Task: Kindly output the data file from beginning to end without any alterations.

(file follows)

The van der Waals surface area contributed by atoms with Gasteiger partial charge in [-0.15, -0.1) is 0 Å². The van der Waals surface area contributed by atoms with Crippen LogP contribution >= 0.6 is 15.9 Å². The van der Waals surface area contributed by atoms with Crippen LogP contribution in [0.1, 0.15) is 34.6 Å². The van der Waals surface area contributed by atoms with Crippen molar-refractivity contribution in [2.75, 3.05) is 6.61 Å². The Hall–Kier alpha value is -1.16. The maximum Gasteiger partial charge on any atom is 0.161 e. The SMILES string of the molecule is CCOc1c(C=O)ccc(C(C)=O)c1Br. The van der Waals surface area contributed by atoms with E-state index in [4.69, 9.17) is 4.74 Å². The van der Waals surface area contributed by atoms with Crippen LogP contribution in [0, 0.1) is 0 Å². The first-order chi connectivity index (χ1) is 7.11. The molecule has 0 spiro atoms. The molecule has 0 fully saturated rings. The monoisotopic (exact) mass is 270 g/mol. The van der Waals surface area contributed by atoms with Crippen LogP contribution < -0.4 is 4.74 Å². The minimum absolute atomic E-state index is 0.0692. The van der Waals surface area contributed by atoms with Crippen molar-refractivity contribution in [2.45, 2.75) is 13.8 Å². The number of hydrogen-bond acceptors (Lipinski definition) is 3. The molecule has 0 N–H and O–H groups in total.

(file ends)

The van der Waals surface area contributed by atoms with Gasteiger partial charge in [-0.15, -0.1) is 0 Å². The van der Waals surface area contributed by atoms with Crippen LogP contribution >= 0.6 is 15.9 Å². The van der Waals surface area contributed by atoms with Crippen LogP contribution in [0.1, 0.15) is 34.6 Å². The van der Waals surface area contributed by atoms with Crippen molar-refractivity contribution in [2.75, 3.05) is 6.61 Å². The Hall–Kier alpha value is -1.16. The maximum Gasteiger partial charge on any atom is 0.161 e. The SMILES string of the molecule is CCOc1c(C=O)ccc(C(C)=O)c1Br. The van der Waals surface area contributed by atoms with E-state index in [4.69, 9.17) is 4.74 Å². The van der Waals surface area contributed by atoms with Crippen LogP contribution in [0, 0.1) is 0 Å². The first-order chi connectivity index (χ1) is 7.11. The molecule has 0 spiro atoms. The molecule has 0 fully saturated rings. The monoisotopic (exact) mass is 270 g/mol. The van der Waals surface area contributed by atoms with Crippen LogP contribution < -0.4 is 4.74 Å². The minimum absolute atomic E-state index is 0.0692. The van der Waals surface area contributed by atoms with Crippen molar-refractivity contribution in [2.45, 2.75) is 13.8 Å². The number of hydrogen-bond acceptors (Lipinski definition) is 3. The molecule has 0 N–H and O–H groups in total.